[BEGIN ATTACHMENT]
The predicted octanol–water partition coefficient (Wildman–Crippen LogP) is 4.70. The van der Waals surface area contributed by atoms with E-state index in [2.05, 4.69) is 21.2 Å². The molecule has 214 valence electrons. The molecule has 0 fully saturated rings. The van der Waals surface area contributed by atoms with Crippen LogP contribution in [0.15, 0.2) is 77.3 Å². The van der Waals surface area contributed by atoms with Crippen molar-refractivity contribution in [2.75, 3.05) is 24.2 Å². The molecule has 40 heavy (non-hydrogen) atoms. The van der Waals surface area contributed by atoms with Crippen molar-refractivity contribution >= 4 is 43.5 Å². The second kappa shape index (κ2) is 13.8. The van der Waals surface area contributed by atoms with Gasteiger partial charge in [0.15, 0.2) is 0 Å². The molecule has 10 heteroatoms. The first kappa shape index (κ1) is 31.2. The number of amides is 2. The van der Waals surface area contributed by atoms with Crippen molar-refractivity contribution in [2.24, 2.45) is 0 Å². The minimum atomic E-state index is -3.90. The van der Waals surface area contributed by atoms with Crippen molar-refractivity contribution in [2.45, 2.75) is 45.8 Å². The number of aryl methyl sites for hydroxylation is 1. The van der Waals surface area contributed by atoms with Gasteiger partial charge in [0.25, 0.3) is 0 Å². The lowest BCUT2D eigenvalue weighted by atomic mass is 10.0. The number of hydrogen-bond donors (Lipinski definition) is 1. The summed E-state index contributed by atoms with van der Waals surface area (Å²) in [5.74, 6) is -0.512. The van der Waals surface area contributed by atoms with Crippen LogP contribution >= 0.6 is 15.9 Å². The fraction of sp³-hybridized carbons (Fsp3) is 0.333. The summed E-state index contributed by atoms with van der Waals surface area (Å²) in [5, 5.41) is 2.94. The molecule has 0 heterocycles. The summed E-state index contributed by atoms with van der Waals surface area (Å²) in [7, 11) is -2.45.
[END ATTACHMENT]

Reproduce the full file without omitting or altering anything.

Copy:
The predicted octanol–water partition coefficient (Wildman–Crippen LogP) is 4.70. The van der Waals surface area contributed by atoms with E-state index in [2.05, 4.69) is 21.2 Å². The molecule has 214 valence electrons. The molecule has 0 fully saturated rings. The van der Waals surface area contributed by atoms with Crippen LogP contribution in [0.15, 0.2) is 77.3 Å². The van der Waals surface area contributed by atoms with Crippen molar-refractivity contribution in [2.75, 3.05) is 24.2 Å². The molecule has 40 heavy (non-hydrogen) atoms. The van der Waals surface area contributed by atoms with Crippen molar-refractivity contribution >= 4 is 43.5 Å². The second kappa shape index (κ2) is 13.8. The van der Waals surface area contributed by atoms with Gasteiger partial charge in [0.15, 0.2) is 0 Å². The molecule has 10 heteroatoms. The first kappa shape index (κ1) is 31.2. The number of amides is 2. The van der Waals surface area contributed by atoms with Crippen molar-refractivity contribution in [2.24, 2.45) is 0 Å². The minimum atomic E-state index is -3.90. The van der Waals surface area contributed by atoms with Crippen molar-refractivity contribution in [2.45, 2.75) is 45.8 Å². The number of aryl methyl sites for hydroxylation is 1. The van der Waals surface area contributed by atoms with Gasteiger partial charge in [0.25, 0.3) is 0 Å². The lowest BCUT2D eigenvalue weighted by atomic mass is 10.0. The number of hydrogen-bond donors (Lipinski definition) is 1. The summed E-state index contributed by atoms with van der Waals surface area (Å²) in [5.74, 6) is -0.512. The van der Waals surface area contributed by atoms with Crippen LogP contribution >= 0.6 is 15.9 Å². The fraction of sp³-hybridized carbons (Fsp3) is 0.333. The summed E-state index contributed by atoms with van der Waals surface area (Å²) in [5, 5.41) is 2.94. The molecule has 0 heterocycles. The summed E-state index contributed by atoms with van der Waals surface area (Å²) in [7, 11) is -2.45.